This is often the first question visitors to this site will ask, and perhaps the most common when conversing in day to day life. I feel, and have always felt, that this is to a degree a personal thing, a personal path, so I will include a more abstract view, my own thoughts and the history of this term.
Wicca as we know it today is an amalgamation of practices both ancient and new, brought together under one name in public view by Gerald Gardner (1884 - 1964), the man commonly named as the father of Wicca. Practices from various other paths including the Free Masons and ceremonial magic were drawn upon and added to the rituals of a New Forest coven he was initiated into in 1939, creating what became known as the Gardnerian tradition of Wicca. Gardner was determined to grow this religion, writing about it and after the Witchcraft Act of 1736 was repealed in 1951 gaining media attention. He had formed the Bricket Wood coven into which Doreen Valiente and other notable members were initiated, Doreen going on to become High Priestess and assist with the penning of many works before splitting from the coven. From there the tradition spread throughout the late 50s and 60s, continuing to grow slowly but surely until the advent of the internet allowed the information to spread and flourish further. Today many follow one of the various traditions of Wicca or their own path with it's teachings and practices at the core. Practitioners celebrate both as a part of a coven or alone, bringing aspects of it into day to day life in ways both big and small. People from all walks of life are drawn to the faith, following the tenant "An it harm none do what ye will".
In Personal Terms
For me, while you can describe Wicca in technical terms and history, this does not accurately convey what it means, any more than to flatly describe Christianity can share what it means to those who follow that path. Wicca is a celebration of nature and the magic of life which surrounds us all, it's the whispers of the wind in the trees, the fire of Autumn leaves shining brightest in their last days and the slumber of an ancient oak in the depths of winter. All those moments which take our breath away, the reflective sunrises and the nights under moonlight that fill our souls with song, we celebrate and revere. Even in our darkest moments that connection is there waiting to be found, helping us to embrace the shadows and understand that light and shadow need each other to bring balance. Each person brings to the practices something new, a change to a chant, a new method, or just their own light, forming threads that weave together into a vibrant tapestry that can bring joy to those within.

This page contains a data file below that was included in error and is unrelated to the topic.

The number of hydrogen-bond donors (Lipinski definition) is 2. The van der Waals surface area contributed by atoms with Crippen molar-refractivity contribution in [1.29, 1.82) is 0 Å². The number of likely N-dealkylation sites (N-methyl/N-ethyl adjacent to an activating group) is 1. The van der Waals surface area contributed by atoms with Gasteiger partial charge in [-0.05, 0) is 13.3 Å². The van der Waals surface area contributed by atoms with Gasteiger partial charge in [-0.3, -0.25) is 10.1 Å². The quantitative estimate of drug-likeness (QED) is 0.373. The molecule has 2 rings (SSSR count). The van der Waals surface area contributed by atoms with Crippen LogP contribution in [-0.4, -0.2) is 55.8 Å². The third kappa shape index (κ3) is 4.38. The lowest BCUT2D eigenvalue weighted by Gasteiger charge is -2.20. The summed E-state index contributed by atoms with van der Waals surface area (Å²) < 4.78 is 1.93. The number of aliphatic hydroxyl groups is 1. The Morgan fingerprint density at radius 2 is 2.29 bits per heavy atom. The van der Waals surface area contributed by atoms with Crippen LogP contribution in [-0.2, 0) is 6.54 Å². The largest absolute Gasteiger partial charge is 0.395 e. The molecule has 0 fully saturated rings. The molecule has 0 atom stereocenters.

Are Wiccans Witches?
Not all Wiccans practice magic and not all Witches follow Wicca. You can by all means be both and many Wiccans do work ritual magic and spells as part of their practice. An important thing to remember is Witch is a very broad term, practice can vary hugely from place to place and person to person with practices originating in modern times or the distant past. The stereotype green hag, cackling child eater is a media myth. Wiccans believe (as do many other paths) that what is sent out into the world returns threefold, in essence karma, so hexing and such is not undertaken by those of us who also practice Witchcraft. Any magic should be done with thought, care and clear intent to avoid inadvertent harm.
Wiccans Do Not